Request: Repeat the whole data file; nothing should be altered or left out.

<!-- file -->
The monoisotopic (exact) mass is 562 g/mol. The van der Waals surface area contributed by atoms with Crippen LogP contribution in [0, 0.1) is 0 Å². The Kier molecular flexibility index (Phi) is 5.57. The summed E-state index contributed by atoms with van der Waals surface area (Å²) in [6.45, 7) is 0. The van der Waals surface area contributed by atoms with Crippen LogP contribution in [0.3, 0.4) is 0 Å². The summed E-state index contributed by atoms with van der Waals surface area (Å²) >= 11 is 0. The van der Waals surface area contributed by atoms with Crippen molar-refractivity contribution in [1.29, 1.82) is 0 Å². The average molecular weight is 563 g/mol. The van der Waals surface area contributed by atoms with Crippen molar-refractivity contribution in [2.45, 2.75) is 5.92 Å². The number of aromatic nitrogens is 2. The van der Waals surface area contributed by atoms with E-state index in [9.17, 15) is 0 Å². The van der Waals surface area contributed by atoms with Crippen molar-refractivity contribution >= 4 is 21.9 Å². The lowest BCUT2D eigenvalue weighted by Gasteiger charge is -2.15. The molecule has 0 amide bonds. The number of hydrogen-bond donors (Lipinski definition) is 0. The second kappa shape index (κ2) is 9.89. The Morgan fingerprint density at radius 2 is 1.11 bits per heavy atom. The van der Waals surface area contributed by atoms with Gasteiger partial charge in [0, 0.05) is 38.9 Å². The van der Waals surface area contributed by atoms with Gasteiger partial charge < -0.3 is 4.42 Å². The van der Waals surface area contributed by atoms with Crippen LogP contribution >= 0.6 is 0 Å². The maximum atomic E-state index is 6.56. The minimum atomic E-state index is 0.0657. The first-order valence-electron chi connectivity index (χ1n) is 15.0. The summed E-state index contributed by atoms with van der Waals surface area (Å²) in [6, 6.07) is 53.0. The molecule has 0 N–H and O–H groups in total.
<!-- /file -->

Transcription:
The monoisotopic (exact) mass is 562 g/mol. The van der Waals surface area contributed by atoms with Crippen LogP contribution in [0, 0.1) is 0 Å². The Kier molecular flexibility index (Phi) is 5.57. The summed E-state index contributed by atoms with van der Waals surface area (Å²) in [6.45, 7) is 0. The van der Waals surface area contributed by atoms with Crippen LogP contribution in [0.3, 0.4) is 0 Å². The summed E-state index contributed by atoms with van der Waals surface area (Å²) >= 11 is 0. The van der Waals surface area contributed by atoms with Crippen molar-refractivity contribution in [1.29, 1.82) is 0 Å². The average molecular weight is 563 g/mol. The van der Waals surface area contributed by atoms with Crippen molar-refractivity contribution in [2.45, 2.75) is 5.92 Å². The number of aromatic nitrogens is 2. The van der Waals surface area contributed by atoms with E-state index in [9.17, 15) is 0 Å². The van der Waals surface area contributed by atoms with Crippen molar-refractivity contribution >= 4 is 21.9 Å². The lowest BCUT2D eigenvalue weighted by Gasteiger charge is -2.15. The molecule has 0 amide bonds. The number of hydrogen-bond donors (Lipinski definition) is 0. The second kappa shape index (κ2) is 9.89. The Morgan fingerprint density at radius 2 is 1.11 bits per heavy atom. The van der Waals surface area contributed by atoms with Gasteiger partial charge in [0, 0.05) is 38.9 Å². The van der Waals surface area contributed by atoms with Gasteiger partial charge < -0.3 is 4.42 Å². The van der Waals surface area contributed by atoms with Crippen LogP contribution >= 0.6 is 0 Å². The maximum atomic E-state index is 6.56. The minimum atomic E-state index is 0.0657. The first-order valence-electron chi connectivity index (χ1n) is 15.0. The summed E-state index contributed by atoms with van der Waals surface area (Å²) in [6, 6.07) is 53.0. The molecule has 0 N–H and O–H groups in total.